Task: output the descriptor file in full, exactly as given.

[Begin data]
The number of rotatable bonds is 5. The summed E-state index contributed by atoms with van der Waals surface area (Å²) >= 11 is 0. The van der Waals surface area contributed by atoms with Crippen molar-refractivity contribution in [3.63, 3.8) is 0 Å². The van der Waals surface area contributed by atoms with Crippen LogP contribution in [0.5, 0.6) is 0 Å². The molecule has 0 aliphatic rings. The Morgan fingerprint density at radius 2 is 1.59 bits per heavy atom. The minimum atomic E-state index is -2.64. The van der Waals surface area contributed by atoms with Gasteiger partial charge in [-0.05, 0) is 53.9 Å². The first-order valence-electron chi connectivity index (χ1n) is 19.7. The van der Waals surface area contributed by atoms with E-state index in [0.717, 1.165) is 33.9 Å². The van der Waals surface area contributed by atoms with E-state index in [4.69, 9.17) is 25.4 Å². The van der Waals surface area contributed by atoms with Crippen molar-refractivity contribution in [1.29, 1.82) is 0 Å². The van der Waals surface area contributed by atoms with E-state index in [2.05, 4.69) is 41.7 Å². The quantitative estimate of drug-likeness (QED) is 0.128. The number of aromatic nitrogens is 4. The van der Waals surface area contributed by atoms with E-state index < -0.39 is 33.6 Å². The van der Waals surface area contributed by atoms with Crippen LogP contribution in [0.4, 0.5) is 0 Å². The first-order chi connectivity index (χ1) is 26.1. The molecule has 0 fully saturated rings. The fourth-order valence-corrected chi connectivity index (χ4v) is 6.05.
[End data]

The number of rotatable bonds is 5. The summed E-state index contributed by atoms with van der Waals surface area (Å²) >= 11 is 0. The van der Waals surface area contributed by atoms with Crippen molar-refractivity contribution in [3.63, 3.8) is 0 Å². The van der Waals surface area contributed by atoms with Crippen LogP contribution in [0.5, 0.6) is 0 Å². The molecule has 0 aliphatic rings. The Morgan fingerprint density at radius 2 is 1.59 bits per heavy atom. The minimum atomic E-state index is -2.64. The van der Waals surface area contributed by atoms with Gasteiger partial charge in [-0.05, 0) is 53.9 Å². The first-order valence-electron chi connectivity index (χ1n) is 19.7. The van der Waals surface area contributed by atoms with E-state index in [0.717, 1.165) is 33.9 Å². The van der Waals surface area contributed by atoms with E-state index in [4.69, 9.17) is 25.4 Å². The van der Waals surface area contributed by atoms with Crippen molar-refractivity contribution in [1.29, 1.82) is 0 Å². The van der Waals surface area contributed by atoms with E-state index in [2.05, 4.69) is 41.7 Å². The quantitative estimate of drug-likeness (QED) is 0.128. The number of aromatic nitrogens is 4. The van der Waals surface area contributed by atoms with E-state index < -0.39 is 33.6 Å². The van der Waals surface area contributed by atoms with Crippen LogP contribution in [0.4, 0.5) is 0 Å². The first-order chi connectivity index (χ1) is 26.1. The molecule has 0 fully saturated rings. The fourth-order valence-corrected chi connectivity index (χ4v) is 6.05.